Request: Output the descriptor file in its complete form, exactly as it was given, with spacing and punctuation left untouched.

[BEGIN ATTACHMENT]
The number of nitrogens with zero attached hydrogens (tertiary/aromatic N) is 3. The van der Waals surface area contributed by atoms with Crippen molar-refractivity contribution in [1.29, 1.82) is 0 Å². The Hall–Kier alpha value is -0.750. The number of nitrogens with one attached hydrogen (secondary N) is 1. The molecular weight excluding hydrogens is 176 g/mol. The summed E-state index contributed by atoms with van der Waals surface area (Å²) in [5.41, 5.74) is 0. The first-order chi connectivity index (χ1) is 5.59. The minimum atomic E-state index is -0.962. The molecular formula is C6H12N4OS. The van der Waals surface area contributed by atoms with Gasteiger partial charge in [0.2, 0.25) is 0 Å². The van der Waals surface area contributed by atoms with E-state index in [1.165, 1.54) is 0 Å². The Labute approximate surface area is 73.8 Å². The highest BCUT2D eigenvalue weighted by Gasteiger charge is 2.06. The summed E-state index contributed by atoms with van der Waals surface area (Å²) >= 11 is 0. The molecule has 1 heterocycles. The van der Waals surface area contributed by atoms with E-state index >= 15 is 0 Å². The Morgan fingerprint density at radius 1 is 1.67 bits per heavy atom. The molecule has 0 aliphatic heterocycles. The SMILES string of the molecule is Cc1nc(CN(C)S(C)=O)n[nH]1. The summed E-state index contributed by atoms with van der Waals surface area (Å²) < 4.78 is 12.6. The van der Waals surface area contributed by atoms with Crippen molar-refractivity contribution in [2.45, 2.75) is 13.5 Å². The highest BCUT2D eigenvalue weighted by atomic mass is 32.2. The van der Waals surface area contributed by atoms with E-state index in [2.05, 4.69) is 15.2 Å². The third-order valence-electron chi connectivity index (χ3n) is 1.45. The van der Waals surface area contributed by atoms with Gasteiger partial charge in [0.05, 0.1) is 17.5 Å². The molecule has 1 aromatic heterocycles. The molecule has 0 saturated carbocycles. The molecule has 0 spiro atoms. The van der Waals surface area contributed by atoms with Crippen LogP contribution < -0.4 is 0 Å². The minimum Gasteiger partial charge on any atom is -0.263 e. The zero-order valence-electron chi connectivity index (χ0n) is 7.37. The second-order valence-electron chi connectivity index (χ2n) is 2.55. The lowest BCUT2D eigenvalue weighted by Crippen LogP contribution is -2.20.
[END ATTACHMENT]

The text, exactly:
The number of nitrogens with zero attached hydrogens (tertiary/aromatic N) is 3. The van der Waals surface area contributed by atoms with Crippen molar-refractivity contribution in [1.29, 1.82) is 0 Å². The Hall–Kier alpha value is -0.750. The number of nitrogens with one attached hydrogen (secondary N) is 1. The molecular weight excluding hydrogens is 176 g/mol. The summed E-state index contributed by atoms with van der Waals surface area (Å²) in [5.41, 5.74) is 0. The first-order chi connectivity index (χ1) is 5.59. The minimum atomic E-state index is -0.962. The molecular formula is C6H12N4OS. The van der Waals surface area contributed by atoms with Gasteiger partial charge in [0.2, 0.25) is 0 Å². The van der Waals surface area contributed by atoms with E-state index in [1.165, 1.54) is 0 Å². The Labute approximate surface area is 73.8 Å². The highest BCUT2D eigenvalue weighted by Gasteiger charge is 2.06. The summed E-state index contributed by atoms with van der Waals surface area (Å²) >= 11 is 0. The molecule has 1 heterocycles. The van der Waals surface area contributed by atoms with E-state index >= 15 is 0 Å². The Morgan fingerprint density at radius 1 is 1.67 bits per heavy atom. The molecule has 0 aliphatic heterocycles. The SMILES string of the molecule is Cc1nc(CN(C)S(C)=O)n[nH]1. The summed E-state index contributed by atoms with van der Waals surface area (Å²) < 4.78 is 12.6. The van der Waals surface area contributed by atoms with Crippen molar-refractivity contribution in [2.45, 2.75) is 13.5 Å². The highest BCUT2D eigenvalue weighted by atomic mass is 32.2. The van der Waals surface area contributed by atoms with E-state index in [2.05, 4.69) is 15.2 Å². The third-order valence-electron chi connectivity index (χ3n) is 1.45. The van der Waals surface area contributed by atoms with Gasteiger partial charge in [0.05, 0.1) is 17.5 Å². The molecule has 1 aromatic heterocycles. The molecule has 0 saturated carbocycles. The molecule has 0 spiro atoms. The van der Waals surface area contributed by atoms with Crippen LogP contribution < -0.4 is 0 Å². The minimum Gasteiger partial charge on any atom is -0.263 e. The zero-order valence-electron chi connectivity index (χ0n) is 7.37. The second-order valence-electron chi connectivity index (χ2n) is 2.55. The lowest BCUT2D eigenvalue weighted by Crippen LogP contribution is -2.20.